Tuesday the projected starting five for the 2020-2021 University of Wisconsin men’s basketball team was established. Now we address the key role players and young studs ready to make an impact off the bench.
With Brevin Pritzl gone and Micah Potter looking to join the starting five, Tyler Wahl is left to fill a critical sixth man role. The six foot seven inch forward entered 31 games during his freshman campaign, contributing 2.6 points, 2.6 rebounds and one assist per game. While certainly not flashy, the sophomore from Lakeville, Minnesota looked promising in the opportunities he had.
Wahl appears to be a true slasher who is always around the ball. He is aggressive in the paint and on defense with his length. He comes in with high energy and hustle. This type of play style is ideal for providing a spark off the bench. One thing Wahl will need to improve upon is his shot. The Badgers are a team that likes to shoot the three at volume, but Wahl only shot 21% from beyond the arc in just under one attempt per game.
Wahl likely won’t see a huge leap in minutes (15.4) from last year to this year, so it will be interesting to see how much more efficient he can be. Even if his stats don’t improve tremendously, don’t be surprised to see Wahl playing key minutes. He does a lot of little things right that can’t be measured in a few columns on the boxscore. Wahl will be a needed spark off the bench and the Badgers’ sixth man.
Trever Anderson will continue to play a role in his final year of eligibility. After one season at the University of Wisconsin-Green Bay — one season sitting out due to transfer regulations and then another on the shelf due to a season-ending knee injury in 2018 — the former Mr. Basketball in the state of Wisconsin will look to make his mark in his last chance for the Badgers. Anderson played in 31 contests in 2019 and 2020, putting up a slash line of 1.8 points, 1.3 rebounds and 1.2 assists per game while averaging just over 12 minutes on the floor.
Mostly used as a floor general, Anderson struggled to make his presence felt coming back from his knee injury. He spent a lot of time at the top of the key dribbling and setting up plays before dishing the rock and getting the offense in motion. At times, Anderson looked timid. With another year of recovery under his belt, he will look to use his quickness and ball security to be a more explosive, versatile and efficient offensive player. If Anderson can take his defenders off the dribble and scoot to the hoop or stop and pop a pull up jumper, Anderson will open up passing lanes and more holes in the defense and become an important backup guard.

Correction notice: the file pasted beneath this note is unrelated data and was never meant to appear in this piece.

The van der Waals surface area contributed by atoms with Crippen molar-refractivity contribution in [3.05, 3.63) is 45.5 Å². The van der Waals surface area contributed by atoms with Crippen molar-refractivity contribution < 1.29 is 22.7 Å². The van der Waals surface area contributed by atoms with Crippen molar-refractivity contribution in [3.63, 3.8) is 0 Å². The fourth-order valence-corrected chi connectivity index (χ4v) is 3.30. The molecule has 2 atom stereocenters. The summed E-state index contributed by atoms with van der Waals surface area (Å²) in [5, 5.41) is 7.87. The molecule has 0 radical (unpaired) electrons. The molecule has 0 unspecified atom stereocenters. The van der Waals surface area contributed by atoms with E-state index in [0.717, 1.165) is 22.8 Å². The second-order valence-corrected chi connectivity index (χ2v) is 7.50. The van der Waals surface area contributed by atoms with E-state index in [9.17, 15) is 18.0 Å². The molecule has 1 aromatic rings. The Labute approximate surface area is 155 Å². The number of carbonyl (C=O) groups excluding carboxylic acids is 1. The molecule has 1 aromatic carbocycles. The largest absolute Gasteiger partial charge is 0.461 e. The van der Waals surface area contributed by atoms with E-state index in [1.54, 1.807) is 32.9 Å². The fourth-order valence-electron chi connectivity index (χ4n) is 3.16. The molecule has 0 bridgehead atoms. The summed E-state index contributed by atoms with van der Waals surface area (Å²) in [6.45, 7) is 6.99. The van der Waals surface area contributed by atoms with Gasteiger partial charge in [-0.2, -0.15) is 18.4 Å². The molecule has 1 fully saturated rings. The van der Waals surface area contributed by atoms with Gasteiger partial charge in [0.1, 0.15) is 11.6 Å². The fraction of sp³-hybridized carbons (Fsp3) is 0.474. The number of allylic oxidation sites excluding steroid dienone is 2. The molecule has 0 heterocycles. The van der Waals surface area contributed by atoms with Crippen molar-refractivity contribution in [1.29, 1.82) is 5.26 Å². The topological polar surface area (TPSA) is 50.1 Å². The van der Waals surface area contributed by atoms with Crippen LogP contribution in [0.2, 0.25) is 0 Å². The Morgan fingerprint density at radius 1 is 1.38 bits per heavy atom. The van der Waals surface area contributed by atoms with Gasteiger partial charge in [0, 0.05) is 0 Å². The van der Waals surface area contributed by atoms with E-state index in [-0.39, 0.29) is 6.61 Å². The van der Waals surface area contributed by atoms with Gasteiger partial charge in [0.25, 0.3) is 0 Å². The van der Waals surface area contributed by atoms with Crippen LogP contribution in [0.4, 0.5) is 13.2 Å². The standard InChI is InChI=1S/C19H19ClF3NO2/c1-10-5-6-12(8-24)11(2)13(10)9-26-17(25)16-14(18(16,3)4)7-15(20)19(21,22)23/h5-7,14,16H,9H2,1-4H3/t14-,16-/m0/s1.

Since Wisconsin’s eight, often seven, man rotation last year appeared shallow enough, look for Greg Gard to insert his prized 2020 recruiting class into the action right away. This Badgers class is deep with five freshmen on board and is ranked 19 in the country by ESPN and 30 by 247Sports.
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While ESPN cites point guard Lorne Bowman as the Badgers’ top get, 247Sports instead lists Ben Carlson. While Bowman appears to be the future of the Badger backcourt providing an innate ability to get to the rim, and Ben Carlson appears a shoe-in to fill the eventual void left by Nate Reuvers as a stretch big man, we can see both of these players playing enough minutes to get their feet wet for bright futures.
The freshman with the best chance to make an impact this year is La Crosse native and 2020 Wisconsin Mr. Basketball, Johnny Davis. With Pritzl and Kobe King gone, Wisconsin is left with few true wing players. Davis fills the void perfectly. At six feet four inches, Davis has all the tools to be a dynamic wing player. According to Matt Belz, Davis has the chance to be a quality slasher and an elite defender from the get. His quickness and athleticism will be a must against teams who want to push the pace against Gard’s methodical pace.
Alongside key returning players like Wahl and Anderson is a host of young new talent. The 2020-2021 Badgers will look to provide their core group of starters with more depth than recent memory in the form of a valuable second rotation. Where the Badger starters will look to do most of the damage, it is the performance of the bench that will determine how far this team can go.